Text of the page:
On March 2-3, Common Cause, the Campaign Legal Center, and Duke University’s Center for Political Leadership, Innovation, and Service (POLIS) are co-hosting a daylong conference highlighting efforts around the country to end the undemocratic practice of drawing legislative districts for political advantage, also known as “gerrymandering.” Panel discussions will feature leaders of national and state advocacy campaigns to reform our broken redistricting system. Ahead of their publication in Election Law Journal, winners of Common Cause’s “Gerrymander Standard” writing competition will discuss their innovative ideas to create a judicial standard for measuring political gerrymanders.
Breakfast and lunch are included. Attendees are also welcome to join us for a reception following the conclusion of the program on the first day. The registration fee is $50 (space is limited).
Thursday, March 2, 2017 8:00 AM - 5:00 PM
Friday, March 3, 2017 8:00 AM - 1:30 PM
Day 1: March 2
8:00 am. Registration, Breakfast
9:00 am - 9:30 am. Welcome, Sanford Room 04 (basement)
• Welcome: Karen Hobert Flynn, president of Common Cause
• Keynote: Tom Ross, Duke University Terry Sanford Distinguished Fellow and University of North Carolina system president emeritus
9:40 am - 10:45 am. No Needle in a Haystack: Identifying different gerrymander standards, Rhodes Room.
The Supreme Court has struggled to articulate a manageable standard for measuring when a partisan or political gerrymander is unconstitutional. Common Cause hosts the second annual Gerrymander Standard writing competition to encourage academic scholarship to advance the conversation. The 2017 winners will be present their approaches.
• Dan Vicuna, Common Cause (moderator)
• Wendy Tam Cho and Yan Liu, University of Illinois
• Sam Wang, Princeton University
• Ted Arrington, UNC Charlotte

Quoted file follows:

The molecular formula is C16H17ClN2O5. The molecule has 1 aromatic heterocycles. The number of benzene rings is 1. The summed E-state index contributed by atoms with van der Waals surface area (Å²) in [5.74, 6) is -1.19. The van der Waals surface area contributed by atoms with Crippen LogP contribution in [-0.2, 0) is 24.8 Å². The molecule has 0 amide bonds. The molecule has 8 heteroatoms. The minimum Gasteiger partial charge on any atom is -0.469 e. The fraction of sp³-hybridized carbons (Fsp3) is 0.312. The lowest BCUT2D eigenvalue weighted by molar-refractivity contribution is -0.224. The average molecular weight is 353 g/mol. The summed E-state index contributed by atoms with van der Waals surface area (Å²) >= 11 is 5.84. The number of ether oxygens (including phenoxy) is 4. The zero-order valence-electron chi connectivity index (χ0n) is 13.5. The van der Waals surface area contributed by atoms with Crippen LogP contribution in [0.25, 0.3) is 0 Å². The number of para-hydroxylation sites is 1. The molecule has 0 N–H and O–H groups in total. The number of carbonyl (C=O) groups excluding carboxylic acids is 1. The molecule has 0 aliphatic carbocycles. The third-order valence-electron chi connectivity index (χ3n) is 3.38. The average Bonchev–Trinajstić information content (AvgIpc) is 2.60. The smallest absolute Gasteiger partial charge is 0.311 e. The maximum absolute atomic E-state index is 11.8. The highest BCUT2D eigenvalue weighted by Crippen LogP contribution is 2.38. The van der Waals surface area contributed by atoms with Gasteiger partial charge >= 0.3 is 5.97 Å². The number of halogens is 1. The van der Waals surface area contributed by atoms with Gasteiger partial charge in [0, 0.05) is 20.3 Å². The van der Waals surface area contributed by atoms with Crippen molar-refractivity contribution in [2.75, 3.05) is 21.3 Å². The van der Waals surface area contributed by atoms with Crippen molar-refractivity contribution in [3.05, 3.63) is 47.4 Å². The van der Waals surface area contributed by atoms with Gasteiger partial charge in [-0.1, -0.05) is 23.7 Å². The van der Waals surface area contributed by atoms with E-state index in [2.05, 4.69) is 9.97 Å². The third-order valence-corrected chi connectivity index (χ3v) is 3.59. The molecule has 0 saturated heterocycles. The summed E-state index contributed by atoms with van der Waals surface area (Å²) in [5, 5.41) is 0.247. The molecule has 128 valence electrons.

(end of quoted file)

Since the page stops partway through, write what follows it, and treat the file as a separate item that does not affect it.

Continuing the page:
9:40 am - 10:45 am. Democracy Spring: How redistricting reform is blooming, Room 201.
Redistricting has traditionally been carried out by state legislatures, which has led to plans that reflect the existing power structure. Many states have created alternatives that remove the process of drawing lines from state legislatures, create mapping criteria, or set up other checks and balances. This panel will provide an overview of different state approaches, the political, legal and practical considerations for different reforms, and where reform efforts are happening.
• Kathay Feng, Common Cause (moderator)
• Marc Elias, Perkins Coie
• Anita Earls, Southern Coalition for Social Justice
• Derek Muller, Pepperdine University School of Law
10:55 - 12:00 pm. Panels switch rooms, repeat.
Democracy Spring: How redistricting reform is blooming, Rhodes Room.
No Needle in a Haystack: Identifying different gerrymander standards, Room 201.
12:00 pm - 1:00 pm. Lunch
1:00pm - 1:50pm. Seeding Success: Strategies for reaching new audiences, Rhodes Room.
In states with an initiative process, winning redistricting reform requires finding the right words and appealing to broad audiences. Whether it is addressing the concerns of minority communities, reaching out to business and labor, building cross-partisan alliances, or speaking to targeted voter groups, this panel will discuss lessons learned from past efforts to win redistricting reforms in various states.
• Jane Pinsky (moderator)
• Ra Joy, Change Illinois
• Ellen Friedin, FairDistricts Florida
• Jeannine English, former AARP national president and California president
• Robert Brundrett, Ohio Manufacturers’ Association
1:00pm - 1:50 pm. Promoting Cross-Pollination: The necessity and challenges of coalitions, Room 201.
In states where there has been some success in advancing redistricting reform, one of the key elements has been a commitment to building a broad coalition. This panel will discuss the challenges of creating policy that is fair to all, overcoming voter concerns, and protecting the reforms from efforts to dismantle them in the future.
• Chris Carson, League of Women Voters, (moderator)
• Erin Byrd, Blueprint North Carolina
• Julia Vaughn, Common Cause Indiana